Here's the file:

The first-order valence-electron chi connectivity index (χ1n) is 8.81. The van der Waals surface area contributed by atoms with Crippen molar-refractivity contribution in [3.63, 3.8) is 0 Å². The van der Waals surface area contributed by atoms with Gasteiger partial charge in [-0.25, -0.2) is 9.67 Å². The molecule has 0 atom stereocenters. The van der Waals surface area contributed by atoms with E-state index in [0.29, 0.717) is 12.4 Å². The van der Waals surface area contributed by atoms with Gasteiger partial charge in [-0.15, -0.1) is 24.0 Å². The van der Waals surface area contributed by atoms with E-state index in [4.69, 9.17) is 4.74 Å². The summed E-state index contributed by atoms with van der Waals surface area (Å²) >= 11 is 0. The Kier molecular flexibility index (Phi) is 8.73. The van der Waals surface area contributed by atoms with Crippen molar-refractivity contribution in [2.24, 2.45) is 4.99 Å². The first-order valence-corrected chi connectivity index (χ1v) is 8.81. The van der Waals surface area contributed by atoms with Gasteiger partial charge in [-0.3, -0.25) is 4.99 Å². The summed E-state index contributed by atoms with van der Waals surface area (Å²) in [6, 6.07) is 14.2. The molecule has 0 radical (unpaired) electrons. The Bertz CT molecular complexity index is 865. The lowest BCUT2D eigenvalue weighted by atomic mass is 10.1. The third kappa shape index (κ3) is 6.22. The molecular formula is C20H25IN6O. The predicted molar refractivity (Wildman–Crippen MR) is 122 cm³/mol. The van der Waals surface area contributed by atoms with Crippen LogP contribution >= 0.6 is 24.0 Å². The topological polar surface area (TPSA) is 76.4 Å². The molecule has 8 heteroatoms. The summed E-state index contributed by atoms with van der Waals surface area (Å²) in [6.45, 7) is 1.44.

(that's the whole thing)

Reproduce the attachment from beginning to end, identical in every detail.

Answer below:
The first-order valence-electron chi connectivity index (χ1n) is 8.81. The van der Waals surface area contributed by atoms with Crippen molar-refractivity contribution in [3.63, 3.8) is 0 Å². The van der Waals surface area contributed by atoms with Gasteiger partial charge in [-0.25, -0.2) is 9.67 Å². The molecule has 0 atom stereocenters. The van der Waals surface area contributed by atoms with E-state index in [0.29, 0.717) is 12.4 Å². The van der Waals surface area contributed by atoms with Gasteiger partial charge in [-0.15, -0.1) is 24.0 Å². The van der Waals surface area contributed by atoms with E-state index in [4.69, 9.17) is 4.74 Å². The summed E-state index contributed by atoms with van der Waals surface area (Å²) >= 11 is 0. The Kier molecular flexibility index (Phi) is 8.73. The van der Waals surface area contributed by atoms with Crippen molar-refractivity contribution in [2.24, 2.45) is 4.99 Å². The first-order valence-corrected chi connectivity index (χ1v) is 8.81. The van der Waals surface area contributed by atoms with Gasteiger partial charge in [-0.3, -0.25) is 4.99 Å². The summed E-state index contributed by atoms with van der Waals surface area (Å²) in [6, 6.07) is 14.2. The molecule has 0 radical (unpaired) electrons. The Bertz CT molecular complexity index is 865. The lowest BCUT2D eigenvalue weighted by atomic mass is 10.1. The third kappa shape index (κ3) is 6.22. The molecular formula is C20H25IN6O. The predicted molar refractivity (Wildman–Crippen MR) is 122 cm³/mol. The van der Waals surface area contributed by atoms with Crippen LogP contribution >= 0.6 is 24.0 Å². The topological polar surface area (TPSA) is 76.4 Å². The molecule has 8 heteroatoms. The summed E-state index contributed by atoms with van der Waals surface area (Å²) in [6.45, 7) is 1.44.